Difference between revisions of "CDS 212 Fall 2010"

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(Created page with '{| width=100% |- | colspan=2 align=center | <font color='blue' size='+2'>Feedback Control Theory</font> |- valign=top | width=50% | '''Instructors''' * John Doyle, doyle@cds.calt…')
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* Richard Murray, murray@cds.caltech.edu
* Richard Murray, murray@cds.caltech.edu

=== Course Description ===
=== Course Description ===

Revision as of 15:34, 6 September 2010

Feedback Control Theory


  • John Doyle, doyle@cds.caltech.edu
  • Lectures: Tu/Th, 2:30-4 pm, 214 Steele

Teaching Assistants

  • Somayeh Sojoudi, soujoudi@cds.caltech.edu
  • Richard Murray, murray@cds.caltech.edu

Course Description

Introduction to modern feedback control theory with emphasis on the role of feedback in overall system analysis and design. Examples drawn from throughout engineering and science. Open versus closed loop control. State-space methods, time and frequency domain, stability and stabilization, realization theory. Time-varying and nonlinear models. Uncertainty and robustness.


Lecture Schedule


The final grade will be based on homework and a final exam:

  • Homework (75%) - There will be 9 one-week problem sets, due in class one week after they are assigned. Late homework will not be accepted without prior permission from the instructor.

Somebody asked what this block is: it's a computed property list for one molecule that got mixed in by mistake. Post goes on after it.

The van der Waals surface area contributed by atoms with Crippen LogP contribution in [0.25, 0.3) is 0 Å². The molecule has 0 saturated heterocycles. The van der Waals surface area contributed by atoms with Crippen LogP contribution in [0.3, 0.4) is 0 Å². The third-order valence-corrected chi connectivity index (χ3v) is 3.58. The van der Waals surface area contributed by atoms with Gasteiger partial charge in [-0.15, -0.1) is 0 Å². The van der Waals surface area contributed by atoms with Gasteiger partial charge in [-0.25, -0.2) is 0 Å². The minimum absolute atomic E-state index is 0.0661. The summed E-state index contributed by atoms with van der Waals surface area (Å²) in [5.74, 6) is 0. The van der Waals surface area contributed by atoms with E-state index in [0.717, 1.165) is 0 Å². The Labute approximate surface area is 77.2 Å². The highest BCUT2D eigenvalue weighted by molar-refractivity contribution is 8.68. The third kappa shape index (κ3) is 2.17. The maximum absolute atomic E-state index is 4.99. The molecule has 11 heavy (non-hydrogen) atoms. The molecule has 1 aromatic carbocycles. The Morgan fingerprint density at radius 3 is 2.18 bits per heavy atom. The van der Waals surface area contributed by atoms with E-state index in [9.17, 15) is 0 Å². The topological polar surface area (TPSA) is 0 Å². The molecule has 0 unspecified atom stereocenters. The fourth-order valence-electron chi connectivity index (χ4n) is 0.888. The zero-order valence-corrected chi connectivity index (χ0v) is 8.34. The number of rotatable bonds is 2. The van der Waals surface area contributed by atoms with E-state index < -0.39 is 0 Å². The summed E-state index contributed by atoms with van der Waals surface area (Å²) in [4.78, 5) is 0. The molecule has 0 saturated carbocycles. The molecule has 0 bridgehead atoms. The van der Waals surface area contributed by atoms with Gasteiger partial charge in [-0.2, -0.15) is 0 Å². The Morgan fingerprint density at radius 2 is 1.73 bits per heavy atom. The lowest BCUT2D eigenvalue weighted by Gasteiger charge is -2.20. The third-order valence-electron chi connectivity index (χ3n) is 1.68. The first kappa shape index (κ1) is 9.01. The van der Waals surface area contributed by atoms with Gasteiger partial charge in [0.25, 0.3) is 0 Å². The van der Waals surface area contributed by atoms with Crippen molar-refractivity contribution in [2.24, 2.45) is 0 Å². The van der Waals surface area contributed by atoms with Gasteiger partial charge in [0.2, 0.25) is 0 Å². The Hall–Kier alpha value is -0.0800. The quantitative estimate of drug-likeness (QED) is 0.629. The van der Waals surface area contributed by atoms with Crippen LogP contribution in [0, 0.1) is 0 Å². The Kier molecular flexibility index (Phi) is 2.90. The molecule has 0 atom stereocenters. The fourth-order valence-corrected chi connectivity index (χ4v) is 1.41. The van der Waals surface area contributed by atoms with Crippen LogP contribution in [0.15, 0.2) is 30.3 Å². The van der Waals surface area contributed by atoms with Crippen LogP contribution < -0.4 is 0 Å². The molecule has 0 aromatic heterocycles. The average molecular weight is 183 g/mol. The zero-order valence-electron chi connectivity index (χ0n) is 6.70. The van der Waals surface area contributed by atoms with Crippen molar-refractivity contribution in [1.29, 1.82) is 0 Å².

• Final exam (25%) - The final will be handed out the last day of class and is due back at the end of finals week. Open book, time limit to be decided (likely N hours over a 4-8N hour period).

The lowest homework score you receive will be dropped in computing your homework average. In addition, if your score on the final is higher than the weighted average of your homework and final, your final will be used to determine your course grade.

Collaboration Policy

Collaboration on homework assignments is encouraged. You may consult outside reference materials, other students, the TA, or the instructor. Use of solutions from previous years in the course is not allowed. All solutions that are handed should reflect your understanding of the subject matter at the time of writing.

No collaboration is allowed on the final exam.

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